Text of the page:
arrUInt[2] = szBuffer[1]; 
        arrUInt[3] = szBuffer[0]; 
     
        intBitsintBits = intBits|(arrUInt[0]<<24); 
        intBitsintBits = intBits|(arrUInt[1]<<16); 
        intBitsintBits = intBits|(arrUInt[2]<<8); 
        intBitsintBits = intBits|(arrUInt[3]); 
     
        return intBits; 


    Kavitesh Singh.
    Friday, July 18, 2008 12:56 PM
  • You are swapping twice.  As Brian recommended, it's best to avoid re-inventing CRT functions.
    Hans Passant.
    Friday, July 18, 2008 2:54 PM
    Moderator
  • I would imagine that this line of code will fail on some compilers:

        return (arrShort[1]<<8)|(arrShort[0]);

    If you don't promote arrShort to short prior to the left shift, I would imagine you will always get zero for the high order byte.  Try:

        return ((short)arrShort[1]<<8)|(arrShort[0]);

    Friday, July 18, 2008 2:57 PM
  •  Kavitesh, I don't see the light bulb flickering over your head yet. You are overly focused on accepting a character string as your input.

    Consider only using two functions: _byteswap_ushort() and _byteswap_ulong().

    Example:

    PDUHeader x = getMyBigEndianPDUHeader();

    x.TimeStamp = _byteswap_ulong(x.TimeStamp);
    x.Length = _byteswap_ushort (x.Length);
    x.Padding = _byteswap_ushort(x.Padding);

    // done.




    • Edited by Brian Muth Friday, July 18, 2008 5:40 PM spelling
    Friday, July 18, 2008 5:13 PM
  • Brian Muth said:

     Kavitesh, I don't see the light bulb flickering over your head yet. You are overly focused on accepting a character string as your input.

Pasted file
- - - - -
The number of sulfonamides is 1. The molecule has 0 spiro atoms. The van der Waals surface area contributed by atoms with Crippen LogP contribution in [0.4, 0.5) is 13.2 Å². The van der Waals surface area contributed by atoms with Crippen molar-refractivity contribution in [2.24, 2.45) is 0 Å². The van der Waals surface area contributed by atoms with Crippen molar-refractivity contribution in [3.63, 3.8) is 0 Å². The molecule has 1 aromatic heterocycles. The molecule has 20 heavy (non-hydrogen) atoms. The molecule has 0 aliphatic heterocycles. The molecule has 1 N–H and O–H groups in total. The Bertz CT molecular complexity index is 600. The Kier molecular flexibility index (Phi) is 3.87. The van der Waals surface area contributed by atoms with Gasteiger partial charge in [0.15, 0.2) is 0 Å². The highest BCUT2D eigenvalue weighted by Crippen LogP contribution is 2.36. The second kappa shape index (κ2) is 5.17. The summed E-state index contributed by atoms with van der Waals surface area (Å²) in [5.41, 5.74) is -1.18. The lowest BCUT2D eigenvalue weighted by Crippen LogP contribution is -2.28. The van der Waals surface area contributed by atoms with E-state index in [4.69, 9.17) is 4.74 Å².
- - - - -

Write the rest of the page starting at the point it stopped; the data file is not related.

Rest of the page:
Consider only using two functions: _byteswap_ushort() and _byteswap_ulong().

    Example:

    PDUHeader x = getMyBigEndianPDUHeader();

    x.TimeStamp = _byteswap_ulong(x.TimeStamp);
    x.Length = _byteswap_ushort (x.Length);
    x.Padding = _byteswap_ushort(x.Padding);

    // done.




    i tried the following code on your advice:

    memcpy(&PduHeader,buffer,sizeof(PDUHeader)); 
    PduHeader.TimeStamp = _byteswap_ulong(PDUHeader.TimeStamp); 
    PduHeader.Length = _byteswap_ushort(PDUHeader.Length); 
    PduHeader.Length = _byteswap_ushort(PDUHeader.Length); 
     

    The values DONT turn up as expected. Any other way to do it??


    Kavitesh Singh.
    Monday, July 21, 2008 5:32 AM
  • I found the solution with some hit and trial.

        memcpy(&PduHeader,buffer,sizeof(PDUHeader)); 
         
        PduHeader.TimeStamp = ntohl(PduHeader.TimeStamp); 
        PduHeader.Length = ntohs(PduHeader.Length); 
        PduHeader.Padding = ntohl(PduHeader.Padding); 
     

    I had done the ntohl in the address but i had to do it for the variable also to get converted back to little endian.

    Kavitesh Singh.
    Monday, July 21, 2008 6:30 AM